Renegotiating NAFTA Could Cripple Canadian Apparel Manufacturing, Hurt U.S. More Than You'd Think
The renegotiation of the North American Free Trade Agreement (NAFTA) has been a topic of conversation since the 2016 presidential election leading into President Trump's first year in office. President Trump has repeatedly stated that the U.S. needs to renegotiate the agreement with Mexico and Canada, citing a trade deficit with Mexico as one of his main concerns.
From the perspective north of the border, however, the ability to manufacture apparel is a primary concern, as potential changes to parts of the agreement could not only affect Canadian apparel and textile companies, but also the U.S.'s apparel industry.
When NAFTA came into effect in 1994, the Canadian apparel industry took a hit, as the terms of the agreement specified that only garments made domestically (in Canada, U.S. or Mexico) were considered eligible for free trade across the border. Because of this, Winnipeg-based Western Glove Works slashed its Canada workforce from 1,200 to 100 that year, according to CBC.
The problem for companies like Western Glove Works is that there is no Canadian manufacturer of denim, so Canadian companies manufacturing denim products have to go abroad to source it.
"The reason there was such a bad negotiation or bad disadvantage for Canada is that there were so little textiles available in Canada," Bob Silver, president of Western Glove Works, told CBC. "So what we would be doing as Canadians under NAFTA was buying fabric from the United States, making it in Canada and shipping it back to the United States—not the greatest formula for success."
This would point to Canadian apparel manufacturers wanting to renegotiate NAFTA, but that would be an oversimplification. There is one current part of the agreement that helps them stay afloat.
Thanks to the agreement's Tariff Preference Levels (TPL), wool, cotton and other man-made apparel made from imported textiles can be exported duty-free to the U.S. That means that Canadian apparel manufacturers can source materials from places like Bangladesh or Sri Lanka, make the products in Canada, and still reap NAFTA's benefits when exporting duty-free to the states.
This is where Trump and the U.S. comes in, because if NAFTA is fully reorganized or revoked, as the president has threatened to do, the rug keeping Canadian apparel companies competitive could be pulled out from under them.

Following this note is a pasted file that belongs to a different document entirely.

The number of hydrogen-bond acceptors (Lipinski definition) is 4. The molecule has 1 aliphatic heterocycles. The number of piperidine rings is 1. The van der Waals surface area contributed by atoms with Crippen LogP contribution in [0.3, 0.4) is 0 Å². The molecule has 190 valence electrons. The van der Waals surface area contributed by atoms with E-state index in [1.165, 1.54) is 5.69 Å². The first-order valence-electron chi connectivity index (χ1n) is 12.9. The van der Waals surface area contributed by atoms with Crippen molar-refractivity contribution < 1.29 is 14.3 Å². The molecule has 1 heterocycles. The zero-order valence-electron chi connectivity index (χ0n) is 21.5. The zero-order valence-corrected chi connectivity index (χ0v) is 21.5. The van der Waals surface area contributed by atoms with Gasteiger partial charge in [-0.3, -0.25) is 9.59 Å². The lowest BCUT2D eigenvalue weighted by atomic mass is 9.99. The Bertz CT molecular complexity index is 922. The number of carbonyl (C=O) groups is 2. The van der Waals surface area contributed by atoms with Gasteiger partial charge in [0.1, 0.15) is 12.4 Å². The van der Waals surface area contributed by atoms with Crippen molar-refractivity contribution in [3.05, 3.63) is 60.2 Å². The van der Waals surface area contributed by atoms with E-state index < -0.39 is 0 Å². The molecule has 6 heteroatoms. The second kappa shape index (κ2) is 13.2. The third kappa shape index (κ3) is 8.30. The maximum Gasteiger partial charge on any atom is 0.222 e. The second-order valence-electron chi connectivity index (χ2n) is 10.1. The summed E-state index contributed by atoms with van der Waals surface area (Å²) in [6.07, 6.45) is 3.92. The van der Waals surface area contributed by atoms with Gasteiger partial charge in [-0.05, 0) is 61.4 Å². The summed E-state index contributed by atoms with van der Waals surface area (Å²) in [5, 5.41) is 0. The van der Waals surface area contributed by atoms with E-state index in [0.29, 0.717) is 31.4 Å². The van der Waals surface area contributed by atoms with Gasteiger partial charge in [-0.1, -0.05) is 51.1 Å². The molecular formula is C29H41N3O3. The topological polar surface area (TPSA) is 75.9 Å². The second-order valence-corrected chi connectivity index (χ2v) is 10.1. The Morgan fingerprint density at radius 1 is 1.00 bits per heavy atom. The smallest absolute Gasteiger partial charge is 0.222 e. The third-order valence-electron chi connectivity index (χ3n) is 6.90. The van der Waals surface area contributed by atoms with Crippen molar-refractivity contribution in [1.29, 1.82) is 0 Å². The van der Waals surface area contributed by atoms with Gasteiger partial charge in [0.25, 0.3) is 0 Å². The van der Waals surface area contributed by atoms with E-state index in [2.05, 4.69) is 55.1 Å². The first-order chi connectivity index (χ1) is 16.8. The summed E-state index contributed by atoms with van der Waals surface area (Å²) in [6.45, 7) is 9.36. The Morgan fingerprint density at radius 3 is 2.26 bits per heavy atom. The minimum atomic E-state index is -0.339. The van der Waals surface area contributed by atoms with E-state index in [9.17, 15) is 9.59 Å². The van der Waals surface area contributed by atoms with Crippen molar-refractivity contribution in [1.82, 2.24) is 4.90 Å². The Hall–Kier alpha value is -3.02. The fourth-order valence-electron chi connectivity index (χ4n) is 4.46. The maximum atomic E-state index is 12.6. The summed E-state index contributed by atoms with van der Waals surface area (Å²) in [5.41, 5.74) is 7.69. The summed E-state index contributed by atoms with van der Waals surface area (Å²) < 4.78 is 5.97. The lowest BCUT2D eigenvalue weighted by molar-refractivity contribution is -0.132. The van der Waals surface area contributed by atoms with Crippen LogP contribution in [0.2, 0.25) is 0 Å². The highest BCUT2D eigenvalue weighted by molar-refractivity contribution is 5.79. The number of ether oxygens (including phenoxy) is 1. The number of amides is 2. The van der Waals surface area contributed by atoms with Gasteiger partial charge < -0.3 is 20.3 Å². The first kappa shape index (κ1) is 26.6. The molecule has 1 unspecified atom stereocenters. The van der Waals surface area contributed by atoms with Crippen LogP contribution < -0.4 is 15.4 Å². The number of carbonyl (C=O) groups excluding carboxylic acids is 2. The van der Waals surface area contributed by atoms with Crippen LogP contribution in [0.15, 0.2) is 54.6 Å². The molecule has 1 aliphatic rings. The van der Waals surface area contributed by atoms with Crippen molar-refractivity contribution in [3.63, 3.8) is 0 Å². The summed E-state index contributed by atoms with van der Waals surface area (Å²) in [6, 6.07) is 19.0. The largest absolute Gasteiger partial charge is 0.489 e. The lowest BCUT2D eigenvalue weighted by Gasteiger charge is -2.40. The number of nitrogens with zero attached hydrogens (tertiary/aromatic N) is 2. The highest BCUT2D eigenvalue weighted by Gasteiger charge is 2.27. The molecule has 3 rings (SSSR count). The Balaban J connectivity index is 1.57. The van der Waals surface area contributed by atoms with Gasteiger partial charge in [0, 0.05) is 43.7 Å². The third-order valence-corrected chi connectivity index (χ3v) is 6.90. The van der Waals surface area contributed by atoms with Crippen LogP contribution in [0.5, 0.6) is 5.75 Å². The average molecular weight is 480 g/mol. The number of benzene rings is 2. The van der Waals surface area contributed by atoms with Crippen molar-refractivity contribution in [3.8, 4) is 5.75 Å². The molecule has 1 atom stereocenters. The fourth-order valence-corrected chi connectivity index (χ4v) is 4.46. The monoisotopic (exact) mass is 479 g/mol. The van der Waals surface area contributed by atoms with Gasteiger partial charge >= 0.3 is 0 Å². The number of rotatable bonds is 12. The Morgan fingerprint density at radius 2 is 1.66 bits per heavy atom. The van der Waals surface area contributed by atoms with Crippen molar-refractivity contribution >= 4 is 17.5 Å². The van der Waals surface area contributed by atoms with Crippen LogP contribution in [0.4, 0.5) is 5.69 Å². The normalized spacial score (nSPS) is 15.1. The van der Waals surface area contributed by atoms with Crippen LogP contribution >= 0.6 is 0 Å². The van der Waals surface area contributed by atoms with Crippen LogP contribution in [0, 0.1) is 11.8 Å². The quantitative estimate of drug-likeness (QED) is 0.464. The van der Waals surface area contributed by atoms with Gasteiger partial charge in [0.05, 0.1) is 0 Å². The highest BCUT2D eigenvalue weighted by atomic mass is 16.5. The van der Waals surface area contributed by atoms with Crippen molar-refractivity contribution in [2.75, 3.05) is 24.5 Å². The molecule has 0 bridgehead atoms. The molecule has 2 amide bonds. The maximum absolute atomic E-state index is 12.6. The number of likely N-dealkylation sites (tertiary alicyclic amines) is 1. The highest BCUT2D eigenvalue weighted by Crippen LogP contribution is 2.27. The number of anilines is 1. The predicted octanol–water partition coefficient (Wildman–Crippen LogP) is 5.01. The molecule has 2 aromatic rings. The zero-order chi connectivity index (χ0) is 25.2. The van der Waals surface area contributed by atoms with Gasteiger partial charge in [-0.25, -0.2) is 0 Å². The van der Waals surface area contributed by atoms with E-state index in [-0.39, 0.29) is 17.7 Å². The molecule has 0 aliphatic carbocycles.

"It won't be as disastrous for Western Glove Works because we don't manufacture here," Silver said. "But it's the United States again using their textile base to move these negotiations forward. It will change the playing field, and what it might mean is that more Canadians who are proudly making goods in Canada would then either make goods in the United States or make goods off-shore and further perpetuate the decline of manufacturing in Canada."
These are two wildly different outcome scenarios: Apparel companies would either relocate to the U.S., where they would still manufacture and export within the countries in NAFTA, or they would further rely on countries like China to be able to source material and sell it at a price that allows them to stay in business. Either way, this would involve manufacturing to move away from Canada.
While it might sound beneficial for the U.S., as on paper it would indicate more domestic manufacturing, removing the TPL would prevent U.S. companies from enjoying the duty-free shipment of products made with internationally-sourced materials. Really, the only ones who would benefit would be companies that both source and manufacture domestically. And while those companies exist, even mainstays of domestic manufacturing like American Apparel (by way of its new owner, Gildan) have started outsourcing recently.
Talks between the U.S., Canada and Mexico regarding the reorganization of NAFTA started in August, but haven't gone far. The next round of negotiation is set for November, but the CBC said that its sources expect the negotiations to continue past the new-year deadline the U.S. and Mexico aimed for.